T2* re-analysis and cell signal development

To investigate the time-course of ASC-derived signal intensity, an additional MRI analysis was carried out 9 days post MCAo in the subacute to chronic stage of infarct development. The results revealed signal pattern changes within the infarcted area (Fig. 3a; dotted line, image 1) visible as hyperintense signals and most likely deriving from development of vasogenic oedema, cell lysis, and tissue cavitation, respectively, as shown by the ADC map (Fig. 3a, image 2). This resulted in ambiguous T2*-weighted hypointense signals indicating iron-labelled ASCs or incipient tissue cavitation (Fig. 3a, image 3) which required a re-analysis, leaving specific ASC-derived hypointense voxels (Fig. 3a, image 4).

Fig. 3

T2* re-analysis and cell signal development. a Signal pattern changes within 9 days post MCAo in the infarct area (dotted line, image 1) and consequential hyperintense signals displaying tissue changes as shown by the ADC map (image 2) are presented. Resulting ambiguous T2*-weighted hypointense signals (image 3) were re-analysed, leaving specific ASC-derived hypointense voxels (image 4). b Differences in voxel number obtained 48 h and 9 days post MCAo are shown for all treatment groups. Groups were controls (n = 5; n = 1 for MCAo = 45 min; n = 4 for MCAo = 90 min), and animals treated with 5 × 104 ASCs (n = 7; all MCAo = 45 min), 3 × 105 ASCs (n = 7; n = 6 for MCAo = 45 min; n = 1 for MCAo = 90 min), and 1 × 106 ASCs (n = 2; all MCAo = 90 min). The median for each group is indicated as a red dotted line for voxel numbers obtained 48 h post MCAo and as a green dotted line for voxel numbers obtained 9 days post MCAo. Each pair of columns represents values of one animal and two MRI time points. **p < 0.01 for 3 × 105 ASC group vs. control group and 5 × 104 ASC group. ADC apparent diffusion coefficient, ASC adipose tissue - derived stem cell, MCAo middle cerebral artery occlusion

To evaluate possible changes in cell number between both MRI examinations, an assessment of T2*-derived voxel number was performed for both time points (data range, medians, and IQRs for voxel numbers are shown in Table 2). Due to the fact that not every animal underwent both MRI examinations and voxel analysis data are restricted to smaller populations compared to Fig. 1, groups could not be compared for MCAo duration but were distinguished in the figures. Animals receiving 3 × 105 cells displayed significantly higher voxel numbers than control animals as well as animals receiving 5 × 104 ASCs in both MRI examinations (p < 0.01). Voxel numbers did not change significantly between the two MRI scans except for one animal in the 3 × 105 and one in the 1 × 106 cell group. Because of insufficient data in the 1 × 106 cell group, animals injected with 1 × 106 cells could not be analysed for statistics (Fig. 3b).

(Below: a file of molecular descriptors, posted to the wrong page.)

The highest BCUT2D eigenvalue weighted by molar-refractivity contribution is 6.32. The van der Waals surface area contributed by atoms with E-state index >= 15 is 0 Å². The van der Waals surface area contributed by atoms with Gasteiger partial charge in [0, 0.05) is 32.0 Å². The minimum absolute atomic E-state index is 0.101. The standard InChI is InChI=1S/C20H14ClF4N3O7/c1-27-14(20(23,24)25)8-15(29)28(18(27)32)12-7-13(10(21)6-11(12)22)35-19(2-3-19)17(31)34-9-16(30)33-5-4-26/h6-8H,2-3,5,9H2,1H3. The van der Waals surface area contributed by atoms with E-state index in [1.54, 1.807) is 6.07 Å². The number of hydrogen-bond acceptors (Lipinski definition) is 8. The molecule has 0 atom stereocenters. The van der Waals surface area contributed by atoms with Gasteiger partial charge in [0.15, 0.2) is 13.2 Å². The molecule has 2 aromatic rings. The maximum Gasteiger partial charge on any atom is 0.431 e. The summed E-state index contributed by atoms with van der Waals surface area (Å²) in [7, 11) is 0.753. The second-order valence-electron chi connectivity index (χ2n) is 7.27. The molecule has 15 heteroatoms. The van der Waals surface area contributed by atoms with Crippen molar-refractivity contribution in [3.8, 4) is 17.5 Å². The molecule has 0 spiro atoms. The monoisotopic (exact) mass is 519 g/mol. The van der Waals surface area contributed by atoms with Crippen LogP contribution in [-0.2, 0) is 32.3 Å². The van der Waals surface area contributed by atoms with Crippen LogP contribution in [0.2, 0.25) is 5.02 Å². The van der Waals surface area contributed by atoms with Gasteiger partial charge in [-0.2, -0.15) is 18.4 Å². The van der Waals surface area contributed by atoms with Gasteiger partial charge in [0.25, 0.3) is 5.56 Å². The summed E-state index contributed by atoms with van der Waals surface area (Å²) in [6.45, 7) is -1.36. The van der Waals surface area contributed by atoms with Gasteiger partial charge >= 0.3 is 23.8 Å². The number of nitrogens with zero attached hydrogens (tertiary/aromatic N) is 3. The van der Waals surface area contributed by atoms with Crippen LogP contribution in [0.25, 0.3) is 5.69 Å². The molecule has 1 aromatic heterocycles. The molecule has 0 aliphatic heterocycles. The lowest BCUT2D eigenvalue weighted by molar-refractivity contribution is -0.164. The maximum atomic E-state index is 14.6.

Table 2 Group sizes, data range, median, and IQR for voxel numbers obtained 48 h and 9 days post-MCAo

Residual infarct size 9 days post MCAo and cell migration analysis

To investigate the long-term effect on infarct size, residual infarct volumes 9 days post stroke were determined as an individual percentage of the infarct size obtained 48 h post MCAo for each animal included in this analysis (data range, medians, and IQRs for infarct size are shown in Table 3). Due to the fact that not every animal underwent both MRI examinations the groups could not be compared for MCAo duration but were distinguished in the figures. Infarct volumes of the control group were comparable to those of the groups receiving 5 × 104 or 1 × 106 cells but differed significantly from the group receiving 3 × 105 cells (p < 0.05), which showed visibly reduced infarct sizes (Fig. 4a).

Table 3 Group sizes, data range, median, and IQR for residual infarct sizes obtained 9 days post MCAo
Fig. 4

Residual infarct size 9 days post MCAo and cell migration analysis. a Differences in residual infarct volumes obtained 9 days post MCAo are shown for all treatment groups. Groups are controls (n = 9; n = 5 for MCAo = 45 min; n = 4 for MCAo = 90 min), and animals treated with 5 × 104 ASCs (n = 7; all MCAo = 45 min), 3 × 105 ASCs (n = 7; n = 6 for MCAo 45 min; n = 1 for MCAo = 90 min), and 1 × 106 ASCs (n = 5; n = 3 for MCAo = 45 min; n = 2 for MCAo = 90 min). The median for each group is indicated as a red dotted line. Each column represents residual infarct size for one animal assessed as a percentage of the individual infarct size obtained 48 h post MCAo for each individual animal. *p < 0.05 for 3 × 105 ASC group vs. control. b Migration activity in the ischaemic hemisphere (image 1, dotted line) of one animal treated with 3 × 105 ASCs is shown. A strong hypointense signal in the right ventricle of the appending T2*-weighted image (image 2) obtained after 48 h decreases within 9 days post MCAo with a new hypointense spot appearing in the striatum close to the infarct area (image 3). Signals are confirmed by voxel analysis. Histological analysis of the same location reveals positive PB staining (blue signals, some supported by arrows in image 4, location # and §). ASC adipose tissue - derived stem cell, MCAo middle cerebral artery occlusion, PB Prussian blue